World’s Healthiest Foods: Benefits of Eating Plums, Fascinating Facts
There are few fruits that come in such a panorama of colors as the juicy sweet tasting plum. The plum season extends from May through October with the Japanese varieties first on the market from May and peaking in August followed by the European varieties in the fall.
Plums belong to the Prunus genus of plants and are relatives of the peach, nectarine and almond. They are all considered “drupes,” fruits that have a hard stone pit surrounding their seeds.
Prunes are the dried version of European plums. In the United States, through, you may not see the term “prunes” used as frequently as before, as this fruit items recently had its name officially changed to “dried plum.” Sweet with a deep taste and a sticky chewy texture, prunes are not only fun to eat but they are also highly nutritious. As with other dried fruits, they are available year round.
This chart graphically details the %DV that a serving of Plums and Prunes provides for each of the nutrients of which it is a good, very good, or excellent source according to our Food Rating System. Additional information about the amount of these nutrients provided by Plums and Prunes can be found in the Food Rating System Chart. A link that takes you to the In-Depth Nutritional Profile for Plums and Prunes, featuring information over 80 nutrients, can be found under the Food Rating System Chart.
Protect your heart
One medium-sized fresh plum contains 113 mg of potassium, a mineral that helps manage high blood pressure and reduce stroke risk. If that isn’t heartwarming enough, the reddish-blue pigment in some plums, called anthocyanins, may protect against cancer by mopping up harmful free radicals.
Keep your bowels regular
Dried plums-a.k.a. prunes-are a tried-and-true way to help your bowel do its work (each prune has one gram of fibre). Eat them as is, or make a batch of softened prunes to keep in the fridge to have with granola and yogurt: Soak a few handfuls of prunes in freshly boiled water, cool and store in a covered jar in the fridge.
Lower blood sugar
According to the Dietitians of Canada, plums rank low on the glycemic index, which means eating them can help you control your blood sugar and reduce the risk of type 2 diabetes.
Plums exert anti-hyperglycemic effects and help in combating diabetes. A study published in the journal Biomedical Research in 2005 has shown that consumption of plum extracts aids in reducing blood sugar and triglyceride levels in the body. The flavonoids present in plums exert protective effects against insulin resistance and help to enhance insulin sensitivity in the body.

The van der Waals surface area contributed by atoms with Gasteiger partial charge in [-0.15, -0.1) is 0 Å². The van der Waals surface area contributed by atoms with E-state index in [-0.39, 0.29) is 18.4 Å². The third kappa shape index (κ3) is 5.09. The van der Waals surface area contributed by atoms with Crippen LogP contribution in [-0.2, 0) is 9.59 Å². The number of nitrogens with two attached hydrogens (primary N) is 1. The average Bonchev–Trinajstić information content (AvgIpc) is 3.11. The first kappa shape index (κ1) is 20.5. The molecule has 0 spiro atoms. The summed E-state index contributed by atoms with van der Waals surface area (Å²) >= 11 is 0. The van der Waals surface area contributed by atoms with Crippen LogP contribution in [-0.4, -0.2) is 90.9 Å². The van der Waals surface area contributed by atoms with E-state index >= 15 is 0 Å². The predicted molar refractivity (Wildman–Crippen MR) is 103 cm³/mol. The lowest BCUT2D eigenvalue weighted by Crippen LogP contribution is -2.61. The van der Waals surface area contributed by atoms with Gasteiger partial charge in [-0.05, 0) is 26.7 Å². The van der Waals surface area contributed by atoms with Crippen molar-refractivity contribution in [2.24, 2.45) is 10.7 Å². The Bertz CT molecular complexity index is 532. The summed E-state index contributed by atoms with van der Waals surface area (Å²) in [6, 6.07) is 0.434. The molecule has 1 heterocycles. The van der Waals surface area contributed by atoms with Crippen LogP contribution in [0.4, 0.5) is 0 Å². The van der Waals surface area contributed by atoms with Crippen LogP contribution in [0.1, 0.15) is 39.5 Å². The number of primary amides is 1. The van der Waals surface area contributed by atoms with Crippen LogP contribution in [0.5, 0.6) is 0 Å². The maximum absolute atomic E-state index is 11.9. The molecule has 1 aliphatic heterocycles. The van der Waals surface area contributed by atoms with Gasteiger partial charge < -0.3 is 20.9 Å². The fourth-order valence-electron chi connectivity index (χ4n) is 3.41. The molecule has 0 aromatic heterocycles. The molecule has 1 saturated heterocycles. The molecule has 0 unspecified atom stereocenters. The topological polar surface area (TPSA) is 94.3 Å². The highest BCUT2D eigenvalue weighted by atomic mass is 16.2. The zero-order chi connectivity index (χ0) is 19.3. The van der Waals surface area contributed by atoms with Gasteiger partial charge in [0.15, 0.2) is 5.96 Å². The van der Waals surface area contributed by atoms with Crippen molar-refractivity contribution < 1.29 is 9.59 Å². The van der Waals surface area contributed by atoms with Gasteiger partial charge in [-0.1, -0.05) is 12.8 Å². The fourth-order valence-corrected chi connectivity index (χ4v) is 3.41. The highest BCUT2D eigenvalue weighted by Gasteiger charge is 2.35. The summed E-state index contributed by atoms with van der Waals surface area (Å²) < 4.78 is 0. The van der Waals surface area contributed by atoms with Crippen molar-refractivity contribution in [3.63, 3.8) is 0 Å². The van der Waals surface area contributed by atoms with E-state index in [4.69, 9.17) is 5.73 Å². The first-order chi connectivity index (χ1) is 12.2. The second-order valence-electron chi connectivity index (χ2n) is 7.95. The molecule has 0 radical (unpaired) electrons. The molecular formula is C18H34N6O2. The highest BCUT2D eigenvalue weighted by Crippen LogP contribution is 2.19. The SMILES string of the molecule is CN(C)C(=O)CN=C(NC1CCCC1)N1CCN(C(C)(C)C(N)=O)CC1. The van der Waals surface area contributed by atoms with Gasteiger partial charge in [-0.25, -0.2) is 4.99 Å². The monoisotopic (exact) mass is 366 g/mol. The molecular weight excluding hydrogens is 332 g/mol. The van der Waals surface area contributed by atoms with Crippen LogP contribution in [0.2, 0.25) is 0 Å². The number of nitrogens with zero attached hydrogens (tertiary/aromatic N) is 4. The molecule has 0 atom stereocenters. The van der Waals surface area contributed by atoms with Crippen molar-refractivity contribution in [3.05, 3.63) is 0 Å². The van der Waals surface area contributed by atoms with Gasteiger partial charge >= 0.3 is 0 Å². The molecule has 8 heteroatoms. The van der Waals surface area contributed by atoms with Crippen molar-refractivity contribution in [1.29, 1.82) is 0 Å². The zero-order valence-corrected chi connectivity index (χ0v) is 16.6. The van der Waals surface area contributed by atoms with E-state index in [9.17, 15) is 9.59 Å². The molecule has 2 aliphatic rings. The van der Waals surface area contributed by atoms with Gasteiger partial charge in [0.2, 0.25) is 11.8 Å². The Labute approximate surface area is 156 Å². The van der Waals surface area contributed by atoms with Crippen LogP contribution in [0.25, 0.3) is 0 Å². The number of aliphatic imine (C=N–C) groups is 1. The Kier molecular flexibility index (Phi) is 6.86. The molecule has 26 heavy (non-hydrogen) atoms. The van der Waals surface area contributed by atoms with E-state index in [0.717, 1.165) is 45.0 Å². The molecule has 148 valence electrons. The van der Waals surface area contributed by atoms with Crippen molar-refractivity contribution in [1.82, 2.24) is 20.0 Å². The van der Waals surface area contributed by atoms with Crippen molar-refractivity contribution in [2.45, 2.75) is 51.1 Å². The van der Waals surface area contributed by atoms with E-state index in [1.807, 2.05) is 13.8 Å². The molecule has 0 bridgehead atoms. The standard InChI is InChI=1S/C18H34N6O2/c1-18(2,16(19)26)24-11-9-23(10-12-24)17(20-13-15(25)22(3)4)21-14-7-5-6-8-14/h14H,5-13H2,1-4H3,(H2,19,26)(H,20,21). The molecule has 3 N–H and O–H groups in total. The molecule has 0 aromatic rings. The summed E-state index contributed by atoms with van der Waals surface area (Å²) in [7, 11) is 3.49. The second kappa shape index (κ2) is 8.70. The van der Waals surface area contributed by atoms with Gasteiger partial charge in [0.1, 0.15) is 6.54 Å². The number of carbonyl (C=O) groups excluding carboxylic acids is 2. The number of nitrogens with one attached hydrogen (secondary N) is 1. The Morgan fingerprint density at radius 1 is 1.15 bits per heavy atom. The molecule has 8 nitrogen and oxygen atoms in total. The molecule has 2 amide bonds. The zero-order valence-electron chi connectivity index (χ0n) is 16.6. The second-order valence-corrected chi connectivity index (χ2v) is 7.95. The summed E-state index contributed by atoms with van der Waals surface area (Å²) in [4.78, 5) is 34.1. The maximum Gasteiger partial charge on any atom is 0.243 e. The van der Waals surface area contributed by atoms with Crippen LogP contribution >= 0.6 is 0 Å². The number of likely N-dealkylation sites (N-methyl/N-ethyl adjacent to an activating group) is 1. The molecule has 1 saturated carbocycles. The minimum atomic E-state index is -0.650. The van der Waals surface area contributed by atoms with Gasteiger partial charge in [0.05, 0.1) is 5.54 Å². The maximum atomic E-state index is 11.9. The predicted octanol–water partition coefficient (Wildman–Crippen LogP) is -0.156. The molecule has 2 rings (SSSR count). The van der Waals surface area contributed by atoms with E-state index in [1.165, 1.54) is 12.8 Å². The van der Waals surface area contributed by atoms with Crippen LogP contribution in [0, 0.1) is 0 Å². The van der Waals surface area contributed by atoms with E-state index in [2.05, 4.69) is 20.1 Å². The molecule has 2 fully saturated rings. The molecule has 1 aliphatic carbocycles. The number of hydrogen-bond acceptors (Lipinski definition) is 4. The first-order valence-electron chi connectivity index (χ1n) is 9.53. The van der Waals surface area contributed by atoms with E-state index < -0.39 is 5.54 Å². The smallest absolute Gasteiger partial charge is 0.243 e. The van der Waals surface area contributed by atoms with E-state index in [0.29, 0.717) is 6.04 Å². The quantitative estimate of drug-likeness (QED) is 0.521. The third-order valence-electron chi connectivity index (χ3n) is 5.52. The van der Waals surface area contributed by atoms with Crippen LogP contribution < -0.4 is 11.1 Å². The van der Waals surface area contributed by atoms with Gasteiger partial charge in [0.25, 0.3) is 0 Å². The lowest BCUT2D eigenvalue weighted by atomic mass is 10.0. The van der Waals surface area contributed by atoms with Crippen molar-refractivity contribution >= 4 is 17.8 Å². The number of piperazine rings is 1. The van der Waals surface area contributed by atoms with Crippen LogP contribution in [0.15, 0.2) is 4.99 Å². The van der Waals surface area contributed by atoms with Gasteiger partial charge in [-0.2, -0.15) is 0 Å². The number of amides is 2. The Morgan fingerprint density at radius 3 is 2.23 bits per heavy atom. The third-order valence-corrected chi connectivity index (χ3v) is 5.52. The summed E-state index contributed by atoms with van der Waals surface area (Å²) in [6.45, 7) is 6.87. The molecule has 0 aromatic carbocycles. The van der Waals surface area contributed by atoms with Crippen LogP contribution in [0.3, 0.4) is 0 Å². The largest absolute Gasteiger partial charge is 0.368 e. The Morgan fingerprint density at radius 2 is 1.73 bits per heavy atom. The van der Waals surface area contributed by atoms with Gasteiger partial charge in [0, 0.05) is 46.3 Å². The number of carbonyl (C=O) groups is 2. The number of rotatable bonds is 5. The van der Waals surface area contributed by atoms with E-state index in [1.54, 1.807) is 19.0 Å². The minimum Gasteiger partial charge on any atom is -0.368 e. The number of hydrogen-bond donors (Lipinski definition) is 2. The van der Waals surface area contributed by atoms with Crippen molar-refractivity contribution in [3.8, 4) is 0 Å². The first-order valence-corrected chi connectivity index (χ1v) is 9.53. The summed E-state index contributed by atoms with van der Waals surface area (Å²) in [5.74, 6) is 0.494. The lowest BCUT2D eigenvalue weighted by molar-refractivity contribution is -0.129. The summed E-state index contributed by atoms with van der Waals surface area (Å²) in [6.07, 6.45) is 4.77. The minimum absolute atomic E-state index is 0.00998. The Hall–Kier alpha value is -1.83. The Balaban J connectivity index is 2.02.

Boost bone health
Researchers from Florida State and Oklahoma State universities tested two groups of postmenopausal women over the span of 12 months for bone density. One group ate 100 grams of prunes per day (about 10 prunes); the other ate 100 grams of dried apples. Both groups took calcium and vitamin D supplements.
The findings indicated that the prune group had substantially higher bone mineral density in the spine and forearms.
Improve your memory
Did you know that eating three to four antioxidant-rich prunes a day can help neutralize cell-damaging free radicals that affect your memory? Now that’s sharp snacking!
Great for Relieving Constipation and Digestive Problems
One of the benefits of plums is that they are filled with dietary fiber and when they are dried and become a prune they are well known to help with constipation.
In a study with 51 adults suffering from constipation found that those that consumed prunes had constipation relief.
Plum extracts are valuable for reducing obesity and other complications associated with obesity. A 2017 study published in the Journal of Obesity & Therapeutics has shown that consumption of stone fruits such as plums helps in fighting metabolic syndrome, due to the presence of bioactive compounds. The flavonoids and phenolic components such as anthocyanins, chlorogenic acids, quercetin, and catechins present in them exert anti-obesity and anti-inflammatory effects on the cells, including the fat cells. Moreover, they also help in preventing obesity-related problems such as cholesterol disorders, diabetes, and cardiovascular diseases.